Update: State Attorneys General, including Washington AG Bob Ferguson, and other plaintiffs appealed in September, and a United States District Court judge this month overturned the settlement that would have protected Purdue’s Sackler family from future lawsuits.
March 31: “Vigilance, masks still needed in the covid marathon”: at the end of March, only about 16% of the population was fully vaccinated, yet a new variant, the delta, had arrived in the United States âOur shared covid fatigue and the good news trickling in can conspire against us, causing us to let our guard down and creating an opening for a dreaded fourth wave of infections. After hitting the wall, we now need to find the resolution to complete the marathon. “
Update: Almost 62% of people eligible for covid vaccination in the US are fully vaccinated â67% in Washington state; but a new variant, omicron, has overtaken delta. The marathon continues.
May 6: “Seeking Justice After George Floyd Murder”: Guilty verdict on Minneapolis cop in George Floyd’s death coincides with the passage of a list of laws relating to law enforcement reforms laws. Some of the reforms met with opposition from law enforcement and law enforcement, but State Representative John Lovick, D-Mill Creek, a former state patrol officer and Sheriff of Snohomish, defended the legislation. Lovick said he knew many law enforcement officers might get irritated at the extra scrutiny that would result from the legislation, but 99.9% know they are doing their job well and that it is is for those who don’t, âhe said. . “But every police chief I’ve spoken to wants accounts,” he said.
Update: Lovick, recently appointed to a vacant Senate position, and other lawmakers have pledged to consider legislative changes in the next session.
July 5: “Record heat and reminder of the need for climate action”: record temperatures in Washington State – including 109 degrees in Lynnwood – and in the Northwest have shown that we are not immune of the impacts of climate change. “As brief as the heat wave seems to have been – at least for western Washington – this blast furnace heat should now prompt us to reconsider our regional complacency with climate change and the belief that – aside from a gradual lowering of the sea level – we in the Northwest are shielded from its worst consequences.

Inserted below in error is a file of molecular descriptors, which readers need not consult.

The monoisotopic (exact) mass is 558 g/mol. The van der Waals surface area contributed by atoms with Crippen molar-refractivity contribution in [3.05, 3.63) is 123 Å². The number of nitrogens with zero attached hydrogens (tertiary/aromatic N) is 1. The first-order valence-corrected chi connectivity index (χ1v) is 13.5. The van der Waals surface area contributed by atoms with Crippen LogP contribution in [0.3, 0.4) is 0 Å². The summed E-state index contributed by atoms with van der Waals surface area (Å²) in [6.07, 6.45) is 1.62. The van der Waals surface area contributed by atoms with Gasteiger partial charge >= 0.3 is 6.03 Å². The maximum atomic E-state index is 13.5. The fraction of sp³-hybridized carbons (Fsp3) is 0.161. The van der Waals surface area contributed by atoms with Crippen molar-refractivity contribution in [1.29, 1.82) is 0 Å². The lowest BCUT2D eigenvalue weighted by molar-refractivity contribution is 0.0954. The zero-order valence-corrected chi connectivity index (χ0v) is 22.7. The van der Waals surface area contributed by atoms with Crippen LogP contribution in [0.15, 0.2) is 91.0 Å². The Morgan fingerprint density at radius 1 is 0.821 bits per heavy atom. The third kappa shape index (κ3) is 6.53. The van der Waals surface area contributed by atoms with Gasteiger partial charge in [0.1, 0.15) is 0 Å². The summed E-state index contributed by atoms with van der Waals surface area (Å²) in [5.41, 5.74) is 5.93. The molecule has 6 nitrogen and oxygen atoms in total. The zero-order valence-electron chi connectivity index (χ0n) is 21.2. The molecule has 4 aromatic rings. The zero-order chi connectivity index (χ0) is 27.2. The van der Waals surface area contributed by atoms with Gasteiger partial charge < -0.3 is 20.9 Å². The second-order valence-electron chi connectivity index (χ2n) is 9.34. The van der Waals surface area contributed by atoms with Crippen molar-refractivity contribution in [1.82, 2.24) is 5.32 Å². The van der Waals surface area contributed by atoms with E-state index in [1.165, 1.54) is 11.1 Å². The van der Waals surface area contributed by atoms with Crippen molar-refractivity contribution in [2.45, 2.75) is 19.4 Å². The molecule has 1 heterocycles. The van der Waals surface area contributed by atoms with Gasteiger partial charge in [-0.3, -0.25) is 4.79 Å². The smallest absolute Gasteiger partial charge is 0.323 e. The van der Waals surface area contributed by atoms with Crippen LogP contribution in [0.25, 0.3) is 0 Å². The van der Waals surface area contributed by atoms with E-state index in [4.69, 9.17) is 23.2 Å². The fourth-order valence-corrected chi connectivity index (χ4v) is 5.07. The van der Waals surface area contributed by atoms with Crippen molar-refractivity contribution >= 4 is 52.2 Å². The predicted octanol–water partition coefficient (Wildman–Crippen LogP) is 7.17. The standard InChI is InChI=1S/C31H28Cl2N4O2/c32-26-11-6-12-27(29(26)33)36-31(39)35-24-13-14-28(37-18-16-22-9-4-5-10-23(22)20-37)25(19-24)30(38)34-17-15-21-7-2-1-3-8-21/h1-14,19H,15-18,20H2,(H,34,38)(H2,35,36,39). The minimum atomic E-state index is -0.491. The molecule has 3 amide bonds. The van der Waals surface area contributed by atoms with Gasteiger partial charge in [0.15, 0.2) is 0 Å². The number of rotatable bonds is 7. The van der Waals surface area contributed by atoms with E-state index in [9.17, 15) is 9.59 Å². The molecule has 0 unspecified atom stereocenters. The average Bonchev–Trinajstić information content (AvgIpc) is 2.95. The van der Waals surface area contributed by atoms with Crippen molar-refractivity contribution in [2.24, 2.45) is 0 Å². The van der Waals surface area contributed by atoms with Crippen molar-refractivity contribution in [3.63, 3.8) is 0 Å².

September 1: “Crowd actions at school board meeting unacceptable”: Protests from those opposing state mandates for masks and vaccinations in public schools disrupted a meeting of the Marysville school board, including the rush of the podium and profane screams directed at board members and district officials. âPeaceful protests and even harsh criticism are some of the things that elected state officials are paid to face; school board members in most districts are unpaid and serve on a voluntary basis. While most school board members expect little thanks for their public service, they should not experience verbal abuse and threats of violence.
September 26: “Obtaining the Truth About Tulalip Boarding School”: a call from Deb Haaland, US Secretary of the Interior, to address the impact of the story of the removal of children from Native American families to Indian boarding schools between the civil war during the period and in the middle of the 20th century, renewed conversations between American tribal communities, including the Tulalip tribes. Among those who have helped uncover stories from this story is Deborah Parker. âStudents were prohibited from speaking their tribal language or singing tribal songs they had learned or practicing tribal beliefs. The punishment was often brutal. âThe idea is explosive in the mind. Incomprehensible, âParker said. âIt makes this work incredibly difficult, it makes this work necessary, it makes it sincere; working for children who have been beaten, slapped and strangled. ‘ “